Wednesday, 11 March 2015

Solving The Price Gap Dilemma


There is an obvious difference between the price of similar cask and keg beers in many of the hybrid craft pubs and bars. When I say hybrid I mean those that serve a mixture of cask and keg - a formula that I think works well as it happens. It brings crossover and a likelihood that there is more of an incentive to keep the cask well, both to compare with the less variable keg presentation - though there are many presentational and quality problems with keg - but just as much as anything, concerns about reputation.  These kind of pubs, often with high prices, don't want to be known for poor beer quality and though that yardstick isn't a sure one, it gives a reasonable probability of decent cask in most cases.

But I digress from my main point. A couple of weeks ago in Leeds, Tapped had the same beer on cask and keg with the keg being a £1 dearer.  This was not a strong beer I recall, but I have seen much wider differences than that on my travels. While you can argue all day why people might prefer to pay a premium for the same beer in keg, there is a undoubtedly a difference in the purchase cost, not least of which is buying the container (in the case of keykegs and petainers) and applying GP to it, as anything else, though there are other costs. I guess most are passed on to the customer. So equivalent keg will always be dearer than cask?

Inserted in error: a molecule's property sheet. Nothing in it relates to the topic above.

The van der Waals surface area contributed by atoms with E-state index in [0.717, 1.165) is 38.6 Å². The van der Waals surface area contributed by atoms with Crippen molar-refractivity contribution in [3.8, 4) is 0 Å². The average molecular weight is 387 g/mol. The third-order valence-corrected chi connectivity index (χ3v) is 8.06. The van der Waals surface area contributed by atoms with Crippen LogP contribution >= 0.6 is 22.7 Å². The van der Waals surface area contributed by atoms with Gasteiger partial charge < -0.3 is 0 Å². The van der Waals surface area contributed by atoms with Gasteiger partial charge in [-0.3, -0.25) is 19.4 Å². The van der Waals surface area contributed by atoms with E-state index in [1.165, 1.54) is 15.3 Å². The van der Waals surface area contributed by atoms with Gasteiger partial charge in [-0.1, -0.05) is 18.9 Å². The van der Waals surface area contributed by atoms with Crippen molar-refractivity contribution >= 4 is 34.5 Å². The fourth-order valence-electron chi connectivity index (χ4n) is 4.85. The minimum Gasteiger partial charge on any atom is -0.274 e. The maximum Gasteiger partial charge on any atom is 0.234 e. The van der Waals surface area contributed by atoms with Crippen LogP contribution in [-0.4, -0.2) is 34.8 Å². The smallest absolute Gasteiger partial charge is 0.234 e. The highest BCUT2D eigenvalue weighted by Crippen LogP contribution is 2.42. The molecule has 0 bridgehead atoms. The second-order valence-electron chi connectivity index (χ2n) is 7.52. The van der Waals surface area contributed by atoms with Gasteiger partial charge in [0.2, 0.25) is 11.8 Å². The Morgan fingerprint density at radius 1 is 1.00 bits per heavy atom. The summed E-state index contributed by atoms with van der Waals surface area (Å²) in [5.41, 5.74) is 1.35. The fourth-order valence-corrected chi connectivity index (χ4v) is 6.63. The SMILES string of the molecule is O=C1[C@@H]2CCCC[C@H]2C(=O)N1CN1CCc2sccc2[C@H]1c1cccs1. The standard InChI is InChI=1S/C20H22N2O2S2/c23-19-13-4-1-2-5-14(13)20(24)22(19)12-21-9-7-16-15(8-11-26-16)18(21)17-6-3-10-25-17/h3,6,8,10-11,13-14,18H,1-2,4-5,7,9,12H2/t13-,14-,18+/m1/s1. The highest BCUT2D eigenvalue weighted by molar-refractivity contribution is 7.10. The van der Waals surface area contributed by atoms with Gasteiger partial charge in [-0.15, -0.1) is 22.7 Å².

Last week in London I found one pub that seems to be solving this problem. The Hack and Hop was selling 4% cask beer for £4.50 a pint.   Is levelling upwards the start of something new and unwelcome?

Needless to say I didn't buy any and couldn't get near the bar anyway and went elsewhere. That's London for you. Not price sensitive and thankfully, not typical. 

11 comments:

Matthew Curtis said...

I think it's important to bear in mind that The Hack and Hop is inside the square mile and a couple of extra factors that are unique to this part of the UK apply here. Firstly, it's got one of the highest if not the highest level of rent and service charges in the UK. Secondly, it also has the highest concentration of high earners in the UK so pretty much every freehold pub in the area (see the Old Red Cow as another example) will charge up to an extra pound or so per pint of a typical beer.

You didn't mention what beer was being sold here but I imagine if you saw the same beer in a pub near where I live in North London it would be up to a pound cheaper. As a Londoner of 10 years I would have seen a city pub charging £4.50 as pretty normal, being honest.

Cooking Lager said...

Nowt wrong with sensible prices for normals and sky high prices for eejits. Way of the world.

Tandleman said...

Matt. Point taken, but on a fairly extensive crawl of that are nothing else came close. Not even Harrild and Sons which was likeable in an odd sort of way. Crap service mind.

BryanB said...

I've never accepted the cost-of-container argument. After all, selling a keg means no need to arrange cask recovery, washing, etc. Even not counting the cost of the cask-washer (which keg-only breweries don't pay), there's the cost of staff time to manage and reuse a cask.

Jeffrey Bell said...

It's not normal for a city pub to charge £4.50 for a pint of session cask ale but the £4 barrier has been well and truly broken so it isn't too far beyond the pale.